Crumpled paper and the witch doctor

July 14, 2009

This is a story that I like to tell my first year students. It illustrates the importance of seemingly unimportant activities and how they can help you later in your career.

I had landed my dream job at a downtown ad agency. I had only been out of school four years and looking back, I was still pretty green. I hadn’t worked there long when I was assigned a pro bono project for the Arthritis Foundation. Of course, pro bono mean basically no budget. So, working along those lines the writer and I came up with the concept that centered around the image of a witch doctor wearing a mask with a smiley face on it. I hand created the mask myself, borrowed a grass skirt from a co-worker and found a male model willing to donate his time. I lined up the photo studio, set the date and assumed that they would have something in their collection of backdrops that would work for the photo shoot.

The day of the photo shoot came. I got there early to select the backdrop and get everything set. As we went through the background options I quickly realized that there was nothing there that was going to work. There wasn’t time or money to create anything elaborate. What the heck was I going to do?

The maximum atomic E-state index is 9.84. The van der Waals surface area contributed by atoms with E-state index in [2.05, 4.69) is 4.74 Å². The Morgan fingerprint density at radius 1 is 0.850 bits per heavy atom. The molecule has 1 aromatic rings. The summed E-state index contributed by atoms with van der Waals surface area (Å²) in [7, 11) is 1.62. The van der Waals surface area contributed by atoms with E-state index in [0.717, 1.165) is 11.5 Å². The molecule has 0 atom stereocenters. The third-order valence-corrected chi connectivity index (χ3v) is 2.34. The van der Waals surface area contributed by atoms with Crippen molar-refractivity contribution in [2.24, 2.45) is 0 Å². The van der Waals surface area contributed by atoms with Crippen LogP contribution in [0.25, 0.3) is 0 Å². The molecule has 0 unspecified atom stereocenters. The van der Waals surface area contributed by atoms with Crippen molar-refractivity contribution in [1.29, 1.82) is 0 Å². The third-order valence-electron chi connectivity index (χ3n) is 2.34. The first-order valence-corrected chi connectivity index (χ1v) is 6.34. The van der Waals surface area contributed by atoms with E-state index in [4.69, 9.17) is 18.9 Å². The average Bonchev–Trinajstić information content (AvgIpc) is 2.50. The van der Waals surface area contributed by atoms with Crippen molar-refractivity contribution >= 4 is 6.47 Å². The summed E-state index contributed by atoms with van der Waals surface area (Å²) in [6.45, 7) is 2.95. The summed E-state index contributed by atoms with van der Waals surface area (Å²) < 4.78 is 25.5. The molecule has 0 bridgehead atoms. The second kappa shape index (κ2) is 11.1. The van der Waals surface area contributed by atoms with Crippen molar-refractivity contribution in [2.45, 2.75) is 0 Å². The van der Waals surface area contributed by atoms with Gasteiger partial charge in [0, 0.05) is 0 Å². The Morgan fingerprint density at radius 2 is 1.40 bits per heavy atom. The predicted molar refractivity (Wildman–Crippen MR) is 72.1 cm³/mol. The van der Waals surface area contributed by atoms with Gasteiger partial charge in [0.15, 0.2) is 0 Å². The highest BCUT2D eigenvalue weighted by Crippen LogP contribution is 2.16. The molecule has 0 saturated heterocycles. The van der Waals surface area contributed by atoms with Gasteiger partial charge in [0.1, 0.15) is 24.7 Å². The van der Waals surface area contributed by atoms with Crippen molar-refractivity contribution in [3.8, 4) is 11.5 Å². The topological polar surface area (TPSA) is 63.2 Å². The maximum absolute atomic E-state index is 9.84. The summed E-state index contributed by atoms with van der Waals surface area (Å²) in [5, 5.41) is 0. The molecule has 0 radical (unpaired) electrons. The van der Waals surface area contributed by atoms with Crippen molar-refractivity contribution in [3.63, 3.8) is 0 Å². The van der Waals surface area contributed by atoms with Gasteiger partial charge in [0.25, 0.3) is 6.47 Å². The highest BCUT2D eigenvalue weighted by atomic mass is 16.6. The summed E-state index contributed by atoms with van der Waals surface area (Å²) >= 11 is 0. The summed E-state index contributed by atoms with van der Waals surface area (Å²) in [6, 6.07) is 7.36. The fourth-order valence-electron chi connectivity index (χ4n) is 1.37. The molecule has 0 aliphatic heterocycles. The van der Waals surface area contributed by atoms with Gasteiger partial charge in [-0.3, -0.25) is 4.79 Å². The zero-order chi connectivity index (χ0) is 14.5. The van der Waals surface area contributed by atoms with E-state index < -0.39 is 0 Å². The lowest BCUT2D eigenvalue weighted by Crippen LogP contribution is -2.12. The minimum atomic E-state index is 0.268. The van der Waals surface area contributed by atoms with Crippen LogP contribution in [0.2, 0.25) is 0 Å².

As I searched my mental archive for common materials the might work I remembered a seemingly useless project that I’d done in collage. The assignment was to take 10 4-inch by 4-inch pieces of paper and crumple them in interesting ways. I remember thinking at the time, “You have got to be kidding, how am I ever going to use this in the real world?”

Well I’ll be darned if I didn’t actually use that experience to pull my behind out of the fire. The photo studio had big rolls of brown paper that they lay on the floor to walk on after they painted the sets. My solution was to tear off big sections of paper, crumple them, smooth them out and hang them behind the witch doctor as a back drop. It worked great, see for yourself.


It looks like he’s in a cave.

It is said that we learn more from our mistakes then from our triumphs. I learned several lessons that day. First, don’t assume anything. Assuming they had a backdrop, big no no. Second, never pass up and opportunity to explore different materials in ways you normally wouldn’t. You never know when they might come in handy. And third, always do pro bono work, especially when it involves a male model in a grass skirt.

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